Yeah, definitely. After you moved back, what’s the top three things that you’re really missing in South Africa?
So, the first would definitely be my friends. I mean being there four years, I was really able to build a great circle of friends there. And it’s just so far, I mean that was the tradeoff. Going and then coming back, it’s just you’re so far from both. I think the second thing would be–I think that sort of youthful vibrancy of the culture. Coming back to San Francisco has some of that because the startup culture has a similar eternal, sort of wanting to be eternally youthful. But more broadly, I think that that energy was really great. And the last piece, I think either the food and wine or I’d probably go with the weather. Johannesburg has excellent weather, it’s kind of on the highlands, so pretty much all year round, it has warm, sunny daytime. In the winter, the nights get cold, but other than that, it’s got great weather, not a lot of rain.
Yeah, definitely. And also, earlier when I read your bio, it mentioned that you did your MBA in 2014. I guess my first question about this MBA degree, what makes you decide after working four years you saying this is the time, I want to get my MBA? Like what was the pattern to make you decide?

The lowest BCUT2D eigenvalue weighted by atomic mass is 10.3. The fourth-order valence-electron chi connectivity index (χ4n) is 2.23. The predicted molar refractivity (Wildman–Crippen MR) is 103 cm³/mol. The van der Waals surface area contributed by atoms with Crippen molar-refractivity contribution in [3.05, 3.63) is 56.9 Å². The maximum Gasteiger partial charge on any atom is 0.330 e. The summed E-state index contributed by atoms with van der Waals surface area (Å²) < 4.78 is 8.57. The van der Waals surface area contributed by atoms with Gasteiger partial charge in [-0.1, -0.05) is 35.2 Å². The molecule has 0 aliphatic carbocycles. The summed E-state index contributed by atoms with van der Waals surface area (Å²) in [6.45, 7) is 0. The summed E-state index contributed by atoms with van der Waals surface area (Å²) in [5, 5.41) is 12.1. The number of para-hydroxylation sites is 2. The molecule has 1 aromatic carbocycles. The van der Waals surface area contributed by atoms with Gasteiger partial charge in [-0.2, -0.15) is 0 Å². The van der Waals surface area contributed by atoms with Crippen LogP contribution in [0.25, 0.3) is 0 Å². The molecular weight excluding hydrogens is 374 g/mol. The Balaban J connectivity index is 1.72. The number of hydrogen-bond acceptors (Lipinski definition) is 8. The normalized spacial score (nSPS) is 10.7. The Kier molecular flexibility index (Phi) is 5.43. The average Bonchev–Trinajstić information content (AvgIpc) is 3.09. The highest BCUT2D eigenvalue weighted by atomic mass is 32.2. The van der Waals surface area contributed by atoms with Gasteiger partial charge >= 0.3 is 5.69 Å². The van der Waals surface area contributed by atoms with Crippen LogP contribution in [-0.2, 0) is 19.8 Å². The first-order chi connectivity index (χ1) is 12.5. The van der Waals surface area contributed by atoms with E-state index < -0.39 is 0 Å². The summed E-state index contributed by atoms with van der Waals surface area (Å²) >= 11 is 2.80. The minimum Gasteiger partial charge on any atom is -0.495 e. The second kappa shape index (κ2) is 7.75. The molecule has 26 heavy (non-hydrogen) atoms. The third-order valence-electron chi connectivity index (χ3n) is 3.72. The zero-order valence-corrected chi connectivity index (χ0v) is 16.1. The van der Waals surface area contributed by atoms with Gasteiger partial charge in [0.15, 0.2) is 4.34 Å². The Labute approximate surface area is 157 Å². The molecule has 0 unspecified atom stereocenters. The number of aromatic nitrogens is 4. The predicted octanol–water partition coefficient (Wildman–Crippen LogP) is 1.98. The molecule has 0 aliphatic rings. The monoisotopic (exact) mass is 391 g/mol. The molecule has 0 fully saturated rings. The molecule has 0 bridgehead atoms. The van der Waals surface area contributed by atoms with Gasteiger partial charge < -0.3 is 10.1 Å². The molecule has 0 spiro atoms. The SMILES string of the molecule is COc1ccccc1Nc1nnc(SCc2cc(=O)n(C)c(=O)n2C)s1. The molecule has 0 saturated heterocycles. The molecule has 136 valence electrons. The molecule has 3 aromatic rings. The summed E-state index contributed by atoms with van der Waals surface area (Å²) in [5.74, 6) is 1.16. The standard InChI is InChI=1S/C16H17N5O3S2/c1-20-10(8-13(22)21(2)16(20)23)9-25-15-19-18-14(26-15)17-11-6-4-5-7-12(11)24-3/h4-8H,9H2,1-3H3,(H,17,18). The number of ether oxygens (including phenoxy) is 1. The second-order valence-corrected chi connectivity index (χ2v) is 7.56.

So six years, because I had done two years in San Francisco. It was something I’d always thought I would do and not that that’s sort of the reason I went through with it or a good reason, but that was sort of the starting point. I left college thinking I would do graduate school of some kind, and after spending time in consulting and sort of being on a business track, that seemed pretty much like the path to go with. I think I had gone, especially coming from a consulting background, gone kind of late. People usually will go after like four years, let’s say, sometimes even three years. And for me, it was great timing. I really, I think got a lot more out of the program because I had more experience in a more diverse set of experiences, and I was able to bring those to the classroom and integrate those across the different topics. You know, the great thing about consulting too is you just get to see so much and at a pretty high level in organizations, and so there’s a lot of experience that you can really connect to all these different classes, whether that’s corporate finance or management or marketing. For me, that was great. I think the typical path people do try and go a bit earlier because people are usually trying to use it to change careers or accelerate their career, and so it has to kind of has to fit in with the timing of that, but it’s a pretty broad range. I certainly within the class, I was right around the median. So there’s people there longer or shorter.